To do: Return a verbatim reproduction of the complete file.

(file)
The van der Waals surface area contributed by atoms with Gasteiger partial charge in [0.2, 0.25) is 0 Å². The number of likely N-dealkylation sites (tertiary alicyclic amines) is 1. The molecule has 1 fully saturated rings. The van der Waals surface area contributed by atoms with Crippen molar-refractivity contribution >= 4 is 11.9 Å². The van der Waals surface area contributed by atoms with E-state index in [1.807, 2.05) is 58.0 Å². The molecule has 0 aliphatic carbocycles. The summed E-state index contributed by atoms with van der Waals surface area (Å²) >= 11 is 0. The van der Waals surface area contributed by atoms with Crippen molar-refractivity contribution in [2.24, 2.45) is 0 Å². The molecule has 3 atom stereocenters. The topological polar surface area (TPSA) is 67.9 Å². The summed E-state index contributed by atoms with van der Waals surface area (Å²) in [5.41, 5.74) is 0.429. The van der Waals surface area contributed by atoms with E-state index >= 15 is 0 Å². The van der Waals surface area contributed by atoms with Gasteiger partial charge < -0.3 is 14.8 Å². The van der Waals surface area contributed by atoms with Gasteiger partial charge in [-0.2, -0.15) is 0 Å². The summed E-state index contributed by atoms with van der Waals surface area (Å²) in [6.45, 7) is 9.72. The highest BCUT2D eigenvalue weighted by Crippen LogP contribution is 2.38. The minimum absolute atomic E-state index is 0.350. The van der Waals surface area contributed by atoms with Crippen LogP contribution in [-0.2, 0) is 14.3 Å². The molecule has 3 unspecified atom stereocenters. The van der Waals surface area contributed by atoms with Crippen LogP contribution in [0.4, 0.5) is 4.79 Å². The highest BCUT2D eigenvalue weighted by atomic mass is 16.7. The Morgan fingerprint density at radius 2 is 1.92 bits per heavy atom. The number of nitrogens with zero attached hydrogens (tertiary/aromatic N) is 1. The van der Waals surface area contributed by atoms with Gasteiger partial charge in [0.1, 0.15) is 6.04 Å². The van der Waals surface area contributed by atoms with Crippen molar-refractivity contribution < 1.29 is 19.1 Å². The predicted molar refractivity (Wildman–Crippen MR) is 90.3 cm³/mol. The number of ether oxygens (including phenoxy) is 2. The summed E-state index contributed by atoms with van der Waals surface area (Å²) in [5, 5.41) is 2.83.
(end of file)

The van der Waals surface area contributed by atoms with Gasteiger partial charge in [0.2, 0.25) is 0 Å². The number of likely N-dealkylation sites (tertiary alicyclic amines) is 1. The molecule has 1 fully saturated rings. The van der Waals surface area contributed by atoms with Crippen molar-refractivity contribution >= 4 is 11.9 Å². The van der Waals surface area contributed by atoms with E-state index in [1.807, 2.05) is 58.0 Å². The molecule has 0 aliphatic carbocycles. The summed E-state index contributed by atoms with van der Waals surface area (Å²) >= 11 is 0. The van der Waals surface area contributed by atoms with Crippen molar-refractivity contribution in [2.24, 2.45) is 0 Å². The molecule has 3 atom stereocenters. The topological polar surface area (TPSA) is 67.9 Å². The summed E-state index contributed by atoms with van der Waals surface area (Å²) in [5.41, 5.74) is 0.429. The van der Waals surface area contributed by atoms with E-state index >= 15 is 0 Å². The van der Waals surface area contributed by atoms with Gasteiger partial charge < -0.3 is 14.8 Å². The van der Waals surface area contributed by atoms with Gasteiger partial charge in [-0.2, -0.15) is 0 Å². The summed E-state index contributed by atoms with van der Waals surface area (Å²) in [6.45, 7) is 9.72. The highest BCUT2D eigenvalue weighted by Crippen LogP contribution is 2.38. The minimum absolute atomic E-state index is 0.350. The van der Waals surface area contributed by atoms with Crippen LogP contribution in [-0.2, 0) is 14.3 Å². The molecule has 3 unspecified atom stereocenters. The van der Waals surface area contributed by atoms with Crippen LogP contribution in [0.4, 0.5) is 4.79 Å². The highest BCUT2D eigenvalue weighted by atomic mass is 16.7. The Morgan fingerprint density at radius 2 is 1.92 bits per heavy atom. The number of nitrogens with zero attached hydrogens (tertiary/aromatic N) is 1. The van der Waals surface area contributed by atoms with Gasteiger partial charge in [0.1, 0.15) is 6.04 Å². The van der Waals surface area contributed by atoms with Crippen molar-refractivity contribution < 1.29 is 19.1 Å². The predicted molar refractivity (Wildman–Crippen MR) is 90.3 cm³/mol. The number of ether oxygens (including phenoxy) is 2. The summed E-state index contributed by atoms with van der Waals surface area (Å²) in [5, 5.41) is 2.83.